Central Maine Power Co. has been fined $360,000 for violating industry testing standards meant to ensure stability and prevent outages on its transmission system, based on a settlement approved last week by federal utility regulators.

The penalty was approved by the Federal Energy Regulatory Commission. It involves a settlement reached in April between CMP and the Northeast Power Coordinating Council, one of six regional agencies that work with the North American Electric Reliability Corp. to assure reliability and resilience on the continental grid.

The penalties were reported Tuesday by RTO Insider, an industry trade publication. Such incidents are not uncommon. At least three other utilities nationwide were assessed fines ranging from $50,000 to $420,000 for violations during the same month as CMP.

CMP said Tuesday that it had taken steps aimed at addressing the problems.

“We take our obligation to provide a robust and reliable transmission system very seriously and, as is expected of utilities, we self-reported these incidents and cooperated fully with the investigation,” the company said in a statement to the Portland Press Herald. “We have worked with our regulators to identify the root causes and have updated training on our processes and equipment performance to prevent future occurrences.”

System conditions were normal, and there were no emergencies on the CMP network when the violations took place. There was no harm reported as a result of either violation, according to the reliability council. It noted that CMP self-reported the violation and was cooperative during the enforcement process. It ranked the risk as moderate, but said the violations didn’t pose a substantial risk to the region’s bulk power system.

But the $360,000 settlement did reflect a history of noncompliance with CMP and its parent company, Avangrid, the agency said. This is the second time in two years that CMP has been cited for a similar problem.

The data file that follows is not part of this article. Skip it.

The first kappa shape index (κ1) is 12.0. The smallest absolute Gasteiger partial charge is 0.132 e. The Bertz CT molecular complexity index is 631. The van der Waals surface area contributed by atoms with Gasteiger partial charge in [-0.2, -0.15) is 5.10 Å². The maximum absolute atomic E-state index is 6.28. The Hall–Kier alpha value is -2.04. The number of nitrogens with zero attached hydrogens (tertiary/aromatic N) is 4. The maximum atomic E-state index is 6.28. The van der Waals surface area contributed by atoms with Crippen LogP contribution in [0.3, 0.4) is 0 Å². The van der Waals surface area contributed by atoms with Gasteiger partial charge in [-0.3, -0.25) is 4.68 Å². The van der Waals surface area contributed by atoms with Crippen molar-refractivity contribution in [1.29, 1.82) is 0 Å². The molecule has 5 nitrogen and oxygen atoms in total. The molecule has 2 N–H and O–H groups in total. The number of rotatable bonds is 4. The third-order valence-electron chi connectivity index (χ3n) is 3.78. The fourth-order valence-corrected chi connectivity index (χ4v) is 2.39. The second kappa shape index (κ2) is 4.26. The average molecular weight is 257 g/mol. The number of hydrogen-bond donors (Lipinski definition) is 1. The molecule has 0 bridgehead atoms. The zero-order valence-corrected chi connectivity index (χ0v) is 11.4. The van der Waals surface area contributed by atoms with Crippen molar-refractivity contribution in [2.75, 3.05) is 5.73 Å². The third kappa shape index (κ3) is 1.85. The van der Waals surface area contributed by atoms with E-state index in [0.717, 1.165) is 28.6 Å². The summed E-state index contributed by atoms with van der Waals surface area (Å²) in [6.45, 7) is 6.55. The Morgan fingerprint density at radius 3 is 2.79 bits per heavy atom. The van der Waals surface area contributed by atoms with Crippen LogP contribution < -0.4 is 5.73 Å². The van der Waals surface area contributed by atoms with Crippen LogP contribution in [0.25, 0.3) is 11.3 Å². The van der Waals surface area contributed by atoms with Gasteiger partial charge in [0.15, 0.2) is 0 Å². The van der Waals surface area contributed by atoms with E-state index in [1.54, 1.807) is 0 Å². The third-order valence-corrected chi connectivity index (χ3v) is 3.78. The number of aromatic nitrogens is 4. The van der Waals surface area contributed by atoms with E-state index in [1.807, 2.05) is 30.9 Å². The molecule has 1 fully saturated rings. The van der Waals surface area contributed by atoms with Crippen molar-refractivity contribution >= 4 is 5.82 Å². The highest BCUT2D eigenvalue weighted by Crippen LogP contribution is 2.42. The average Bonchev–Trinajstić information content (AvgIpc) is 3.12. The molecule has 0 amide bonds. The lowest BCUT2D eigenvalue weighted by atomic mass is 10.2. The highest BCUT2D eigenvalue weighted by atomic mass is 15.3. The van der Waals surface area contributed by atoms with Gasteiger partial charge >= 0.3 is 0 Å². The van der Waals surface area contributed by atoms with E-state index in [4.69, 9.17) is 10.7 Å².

In 2019, the NPCC assessed a $450,000 penalty against CMP and two other Avangrid utilities for violating the testing standards. The agency said it took that compliance history into account when assessing the current penalty.

The latest violations deal with a transmission operations standard meant to prevent “instability, uncontrolled separation or cascading outages that adversely impact reliability of the interconnection by ensuring prompt action to prevent or mitigate such occurrences.” The standard requires a real-time assessment of various data points by transmission operators at least once every 30 minutes.

Utilities are required to conduct these 30-minute assessments of their transmission facilities on a strict schedule to detect conditions that could lead to widespread power outages or other threats.

On Sept. 5, 2019, according to the NPCC, CMP lost communications with 10 substations at 9:35 a.m, after a cable was severed. Within minutes, ISO-New England, which operates the regional grid, notified CMP. But for various reasons, there was a lag in performing what’s called a real-time contingency analysis.

The second incident, on Feb. 12, 2020, involved a failure to conduct the test on time following an evacuation drill involving CMP’s  control center. In this case, there was a mixup of whether the real-time testing had been done on schedule.

Workforce oversight was cited as a cause of both violations.

The agency said CMP and Avangrid should reorganize their operations department to ensure better interaction with compliance staff, among other actions.

The 2019 violations involved CMP, New York State Electric and Gas, and Rochester Gas and Electric. The utilities self-reported the incidents and no actual harm occurred.

The New York incidents took place on Nov. 27, 2017, and CMP’s occurred on  Jan. 11, 2019.

The 2019 CMP incident was a data entry error that compromised monitoring systems. CMP immediately noticed the failure and fixed it after more than an hour, but didn’t notify ISO-New England as is required.

Tuesday’s news comes as CMP is under fire on several fronts.

Most pressing, the Maine Legislature is considering a bill that would force the sale of CMP and Versant Power and create a consumer-owned utility to serve most of Maine’s electric customers. The effort is strongly opposed by the two utilities.

The company also is fending off efforts to slow or stop construction of the New England Clean Energy Connect transmission line project in western Maine.


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